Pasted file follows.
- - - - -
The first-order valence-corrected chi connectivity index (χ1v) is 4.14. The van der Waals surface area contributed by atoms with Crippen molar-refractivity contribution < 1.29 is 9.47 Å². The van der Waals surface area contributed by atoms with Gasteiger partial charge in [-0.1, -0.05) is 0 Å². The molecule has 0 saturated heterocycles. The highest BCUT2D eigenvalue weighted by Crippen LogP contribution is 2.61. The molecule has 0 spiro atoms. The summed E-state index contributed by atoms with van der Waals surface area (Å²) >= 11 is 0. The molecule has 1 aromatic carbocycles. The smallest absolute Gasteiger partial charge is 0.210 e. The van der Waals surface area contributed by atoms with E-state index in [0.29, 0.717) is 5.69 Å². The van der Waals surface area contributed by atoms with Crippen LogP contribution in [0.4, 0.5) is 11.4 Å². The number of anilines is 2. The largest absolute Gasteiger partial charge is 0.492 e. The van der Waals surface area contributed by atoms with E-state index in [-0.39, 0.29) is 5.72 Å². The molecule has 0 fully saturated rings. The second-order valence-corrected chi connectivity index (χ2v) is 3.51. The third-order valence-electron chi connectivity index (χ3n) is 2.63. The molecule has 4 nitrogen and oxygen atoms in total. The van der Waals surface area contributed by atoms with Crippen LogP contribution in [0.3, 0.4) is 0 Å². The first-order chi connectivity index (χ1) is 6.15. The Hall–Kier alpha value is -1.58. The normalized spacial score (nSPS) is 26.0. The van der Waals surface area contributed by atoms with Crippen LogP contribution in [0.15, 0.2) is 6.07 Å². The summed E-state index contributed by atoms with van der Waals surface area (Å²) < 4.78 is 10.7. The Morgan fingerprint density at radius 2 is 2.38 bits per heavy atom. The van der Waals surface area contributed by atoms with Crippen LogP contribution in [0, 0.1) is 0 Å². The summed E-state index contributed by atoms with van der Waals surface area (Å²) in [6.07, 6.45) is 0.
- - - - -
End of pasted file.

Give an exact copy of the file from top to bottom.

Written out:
The first-order valence-corrected chi connectivity index (χ1v) is 4.14. The van der Waals surface area contributed by atoms with Crippen molar-refractivity contribution < 1.29 is 9.47 Å². The van der Waals surface area contributed by atoms with Gasteiger partial charge in [-0.1, -0.05) is 0 Å². The molecule has 0 saturated heterocycles. The highest BCUT2D eigenvalue weighted by Crippen LogP contribution is 2.61. The molecule has 0 spiro atoms. The summed E-state index contributed by atoms with van der Waals surface area (Å²) >= 11 is 0. The molecule has 1 aromatic carbocycles. The smallest absolute Gasteiger partial charge is 0.210 e. The van der Waals surface area contributed by atoms with E-state index in [0.29, 0.717) is 5.69 Å². The van der Waals surface area contributed by atoms with Crippen LogP contribution in [0.4, 0.5) is 11.4 Å². The number of anilines is 2. The largest absolute Gasteiger partial charge is 0.492 e. The van der Waals surface area contributed by atoms with E-state index in [-0.39, 0.29) is 5.72 Å². The molecule has 0 fully saturated rings. The second-order valence-corrected chi connectivity index (χ2v) is 3.51. The third-order valence-electron chi connectivity index (χ3n) is 2.63. The molecule has 4 nitrogen and oxygen atoms in total. The van der Waals surface area contributed by atoms with Crippen LogP contribution in [0.3, 0.4) is 0 Å². The first-order chi connectivity index (χ1) is 6.15. The Hall–Kier alpha value is -1.58. The normalized spacial score (nSPS) is 26.0. The van der Waals surface area contributed by atoms with Crippen LogP contribution in [0.15, 0.2) is 6.07 Å². The summed E-state index contributed by atoms with van der Waals surface area (Å²) < 4.78 is 10.7. The Morgan fingerprint density at radius 2 is 2.38 bits per heavy atom. The van der Waals surface area contributed by atoms with Crippen LogP contribution in [0, 0.1) is 0 Å². The summed E-state index contributed by atoms with van der Waals surface area (Å²) in [6.07, 6.45) is 0.